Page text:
The way participants in the Medical Informatics Initiative cooperate is a role model for a culture of shared data usage. Within a remarkably short timeframe, the initiative has succeeded in securing agreements within its National Steering Committee on a broad range of topics that had previously been managed by each hospital and research institution in its own individual way: “The Medical Informatics Initiative is a source of fresh ideas and impetus in many areas of healthcare digitisation: electronic patient records that meet the imperatives of research and healthcare, and for the use of international standards,” said Luft. The great success of the initiative has prompted the Ministry to provide additional funding, and it is willing to invest even more to enable further work on integration. Subsequently the initiative’s four funded consortia, DIFUTURE, HiGHmed, MIRACUM and SMITH, and its Coordination Office presented the initial achievements and outlined the next steps.



Digital tools for patient-oriented research for a learning healthcare system

At DMEA’s conclusion, TMF hosted a session at the Berlin exhibition centre that had originally been part of the programme of this year’s annual TMF conference on 20 and 21 March 2019 at the German Center for Neurodegenerative Diseases (DZNE) in Bonn. DZNE is a member of TMF, with a total of ten sites. Moderated by Stefan Rabe (TMF), representatives of DZNE’s facilities in Rostock-Greifswald and Magdeburg described two examples of successful digital, patient-oriented and translational research.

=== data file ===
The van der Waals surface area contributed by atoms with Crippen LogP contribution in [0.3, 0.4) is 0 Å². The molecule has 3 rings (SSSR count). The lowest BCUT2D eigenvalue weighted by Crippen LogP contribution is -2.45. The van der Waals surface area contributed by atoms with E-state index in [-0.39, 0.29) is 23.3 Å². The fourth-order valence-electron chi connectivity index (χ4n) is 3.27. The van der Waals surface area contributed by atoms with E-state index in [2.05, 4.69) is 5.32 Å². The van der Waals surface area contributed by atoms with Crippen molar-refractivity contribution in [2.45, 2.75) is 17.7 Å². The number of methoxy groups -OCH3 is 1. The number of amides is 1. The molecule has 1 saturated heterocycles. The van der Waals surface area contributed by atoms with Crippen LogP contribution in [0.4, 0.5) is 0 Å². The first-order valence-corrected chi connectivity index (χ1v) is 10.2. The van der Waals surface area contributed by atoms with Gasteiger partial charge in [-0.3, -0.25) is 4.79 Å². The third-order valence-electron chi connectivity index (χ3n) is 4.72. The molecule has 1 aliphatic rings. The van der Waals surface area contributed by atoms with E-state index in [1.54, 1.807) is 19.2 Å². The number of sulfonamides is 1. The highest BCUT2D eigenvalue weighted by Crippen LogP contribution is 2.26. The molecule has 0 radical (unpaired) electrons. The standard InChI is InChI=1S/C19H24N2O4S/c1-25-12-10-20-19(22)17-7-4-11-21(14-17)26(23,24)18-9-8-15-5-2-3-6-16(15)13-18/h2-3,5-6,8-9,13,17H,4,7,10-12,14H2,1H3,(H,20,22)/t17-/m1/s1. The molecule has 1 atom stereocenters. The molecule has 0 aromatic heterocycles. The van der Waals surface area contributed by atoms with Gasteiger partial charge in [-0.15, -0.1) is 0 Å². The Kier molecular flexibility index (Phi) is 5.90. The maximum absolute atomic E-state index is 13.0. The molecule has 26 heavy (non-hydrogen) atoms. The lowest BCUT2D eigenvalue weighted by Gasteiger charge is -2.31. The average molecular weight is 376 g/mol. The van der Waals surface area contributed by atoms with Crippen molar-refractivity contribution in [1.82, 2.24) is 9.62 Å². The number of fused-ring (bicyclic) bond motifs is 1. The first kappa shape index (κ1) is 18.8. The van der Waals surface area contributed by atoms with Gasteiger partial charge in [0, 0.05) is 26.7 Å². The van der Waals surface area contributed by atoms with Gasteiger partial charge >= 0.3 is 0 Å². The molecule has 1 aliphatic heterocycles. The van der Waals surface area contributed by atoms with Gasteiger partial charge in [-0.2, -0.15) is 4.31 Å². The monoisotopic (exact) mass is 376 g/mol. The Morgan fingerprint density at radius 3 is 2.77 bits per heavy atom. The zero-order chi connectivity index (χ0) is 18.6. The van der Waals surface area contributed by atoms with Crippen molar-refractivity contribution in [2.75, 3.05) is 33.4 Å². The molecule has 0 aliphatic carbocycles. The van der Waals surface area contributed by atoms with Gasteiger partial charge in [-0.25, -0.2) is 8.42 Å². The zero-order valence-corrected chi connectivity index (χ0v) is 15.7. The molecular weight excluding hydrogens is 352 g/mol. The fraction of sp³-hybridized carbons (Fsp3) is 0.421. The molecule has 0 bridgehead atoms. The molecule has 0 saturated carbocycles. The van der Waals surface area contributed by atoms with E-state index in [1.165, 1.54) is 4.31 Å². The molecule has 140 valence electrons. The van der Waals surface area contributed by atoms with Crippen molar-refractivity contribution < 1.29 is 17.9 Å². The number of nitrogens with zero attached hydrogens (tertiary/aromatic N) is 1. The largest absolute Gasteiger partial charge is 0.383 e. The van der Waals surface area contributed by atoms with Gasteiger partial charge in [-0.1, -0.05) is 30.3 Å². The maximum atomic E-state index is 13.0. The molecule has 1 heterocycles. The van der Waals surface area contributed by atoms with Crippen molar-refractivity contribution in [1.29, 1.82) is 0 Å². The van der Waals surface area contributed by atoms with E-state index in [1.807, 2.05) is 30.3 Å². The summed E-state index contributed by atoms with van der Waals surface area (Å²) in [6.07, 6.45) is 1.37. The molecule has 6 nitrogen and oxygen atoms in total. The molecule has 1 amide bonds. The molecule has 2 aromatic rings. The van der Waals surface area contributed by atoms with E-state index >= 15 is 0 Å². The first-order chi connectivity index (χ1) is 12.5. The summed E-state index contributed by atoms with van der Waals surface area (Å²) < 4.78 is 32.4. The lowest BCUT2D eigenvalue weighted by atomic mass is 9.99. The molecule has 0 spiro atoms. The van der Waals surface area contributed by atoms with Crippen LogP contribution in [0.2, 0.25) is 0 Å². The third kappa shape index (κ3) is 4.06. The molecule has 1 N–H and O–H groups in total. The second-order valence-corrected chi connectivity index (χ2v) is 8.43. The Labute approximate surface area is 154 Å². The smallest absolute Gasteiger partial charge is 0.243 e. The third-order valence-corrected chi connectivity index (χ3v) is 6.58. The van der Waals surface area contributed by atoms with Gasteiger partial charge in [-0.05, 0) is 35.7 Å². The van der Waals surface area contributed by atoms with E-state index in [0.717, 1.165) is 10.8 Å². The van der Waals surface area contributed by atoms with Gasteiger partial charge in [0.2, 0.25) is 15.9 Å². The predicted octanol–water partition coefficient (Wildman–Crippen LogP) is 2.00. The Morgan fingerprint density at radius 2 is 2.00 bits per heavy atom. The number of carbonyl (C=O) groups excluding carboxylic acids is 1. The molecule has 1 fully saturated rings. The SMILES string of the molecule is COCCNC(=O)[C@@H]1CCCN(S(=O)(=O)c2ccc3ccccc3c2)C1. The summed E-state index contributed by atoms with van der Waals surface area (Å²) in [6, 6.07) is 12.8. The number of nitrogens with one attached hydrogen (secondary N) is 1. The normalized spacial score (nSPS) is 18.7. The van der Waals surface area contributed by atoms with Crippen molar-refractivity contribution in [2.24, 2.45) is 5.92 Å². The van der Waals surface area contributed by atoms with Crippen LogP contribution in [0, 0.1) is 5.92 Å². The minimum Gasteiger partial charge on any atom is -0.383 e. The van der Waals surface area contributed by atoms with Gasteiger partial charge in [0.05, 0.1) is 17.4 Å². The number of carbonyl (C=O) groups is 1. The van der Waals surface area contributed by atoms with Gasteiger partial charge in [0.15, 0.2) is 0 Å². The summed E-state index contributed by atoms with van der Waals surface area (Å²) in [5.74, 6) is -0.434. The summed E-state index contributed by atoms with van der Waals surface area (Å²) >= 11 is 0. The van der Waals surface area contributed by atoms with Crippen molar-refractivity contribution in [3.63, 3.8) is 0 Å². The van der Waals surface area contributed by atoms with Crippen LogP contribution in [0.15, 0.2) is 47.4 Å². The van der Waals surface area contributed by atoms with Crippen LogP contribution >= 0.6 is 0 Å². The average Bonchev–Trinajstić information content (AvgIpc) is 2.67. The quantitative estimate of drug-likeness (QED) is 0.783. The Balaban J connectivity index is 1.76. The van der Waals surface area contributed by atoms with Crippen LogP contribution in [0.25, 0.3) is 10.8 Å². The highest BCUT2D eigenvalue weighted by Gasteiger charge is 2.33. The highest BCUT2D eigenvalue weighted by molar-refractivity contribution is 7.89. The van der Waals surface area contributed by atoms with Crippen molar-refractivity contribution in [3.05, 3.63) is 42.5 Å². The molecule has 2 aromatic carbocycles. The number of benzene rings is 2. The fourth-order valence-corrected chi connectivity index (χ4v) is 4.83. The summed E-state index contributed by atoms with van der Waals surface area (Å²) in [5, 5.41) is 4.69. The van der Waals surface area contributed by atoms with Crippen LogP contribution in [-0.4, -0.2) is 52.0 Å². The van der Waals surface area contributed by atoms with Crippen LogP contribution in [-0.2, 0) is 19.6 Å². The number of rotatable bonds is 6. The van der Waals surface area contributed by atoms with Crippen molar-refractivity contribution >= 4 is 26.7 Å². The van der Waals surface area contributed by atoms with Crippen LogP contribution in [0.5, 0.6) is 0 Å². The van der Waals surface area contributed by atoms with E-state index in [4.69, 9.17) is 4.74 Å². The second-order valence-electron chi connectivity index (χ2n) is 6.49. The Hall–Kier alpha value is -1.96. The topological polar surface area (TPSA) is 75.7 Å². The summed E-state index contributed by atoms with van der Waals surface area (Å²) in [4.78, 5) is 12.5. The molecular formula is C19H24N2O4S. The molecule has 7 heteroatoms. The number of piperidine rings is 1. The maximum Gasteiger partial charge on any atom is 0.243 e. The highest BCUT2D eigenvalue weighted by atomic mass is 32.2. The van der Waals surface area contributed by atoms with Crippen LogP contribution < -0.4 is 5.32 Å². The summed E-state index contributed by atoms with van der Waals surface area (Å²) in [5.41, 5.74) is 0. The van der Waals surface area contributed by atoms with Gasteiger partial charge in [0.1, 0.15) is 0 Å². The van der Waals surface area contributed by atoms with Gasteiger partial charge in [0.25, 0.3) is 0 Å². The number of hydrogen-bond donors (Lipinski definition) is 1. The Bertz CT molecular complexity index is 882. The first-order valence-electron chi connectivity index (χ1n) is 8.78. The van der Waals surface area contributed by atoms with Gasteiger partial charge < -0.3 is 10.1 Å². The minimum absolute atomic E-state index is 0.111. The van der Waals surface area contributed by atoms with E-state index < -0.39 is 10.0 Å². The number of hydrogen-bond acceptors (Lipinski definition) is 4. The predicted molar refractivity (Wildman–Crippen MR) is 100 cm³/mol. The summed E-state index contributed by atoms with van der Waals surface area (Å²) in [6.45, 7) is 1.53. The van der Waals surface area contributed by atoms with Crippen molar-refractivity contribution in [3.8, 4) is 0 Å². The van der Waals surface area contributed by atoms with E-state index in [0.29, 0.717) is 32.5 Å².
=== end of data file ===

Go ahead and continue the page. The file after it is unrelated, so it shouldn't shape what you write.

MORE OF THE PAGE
Dr Armin Keller, DZNE Rostock-Greifswald, presented recent insights gained from the DelpHi study of the German State of Mecklenburg-Western Pomerania. With the help of an in-house-developed computer system, care managers had created personalised treatment and care plans that were provided to the patients’ own general practitioners (GPs). The computer-aided intervention management system (IMS) proved to be significantly superior to a human-only assessment of the situation. “The IMS-generated recommendations for personalised and guideline-compliant out-patient care of dementia patients had a high degree of acceptance amongst the participating doctors, and on the part of the health insurers,” reported Dr Keller. Working together, project participants had been able to improve patient quality of life and to substantially ease the burden on families.


 Professor Emrah Düzel, University Hospital Magdeburg  

The latest methods of molecular diagnostics for Alzheimer’s disease using imaging technologies are the scientific basis for the neotiv app presented by Professor Emrah Düzel, University Hospital Magdeburg. Special tests on mobile devices enable early diagnosis and continuous monitoring of disease progression. The goal is to rapidly identify the onset of the disease in the individual patient and to intervene. In future, the app will make it possible to directly use patient-captured “citizen science” data in research, for example on the impact of infections on the underlying condition. As Professor Düzel explained, “By 2025, digital tools such as the neotiv app will play a crucial role in early treatment of neurodegenerative diseases.”

DMEA 2020 will take place in Berlin from 21 to 23 April 2020.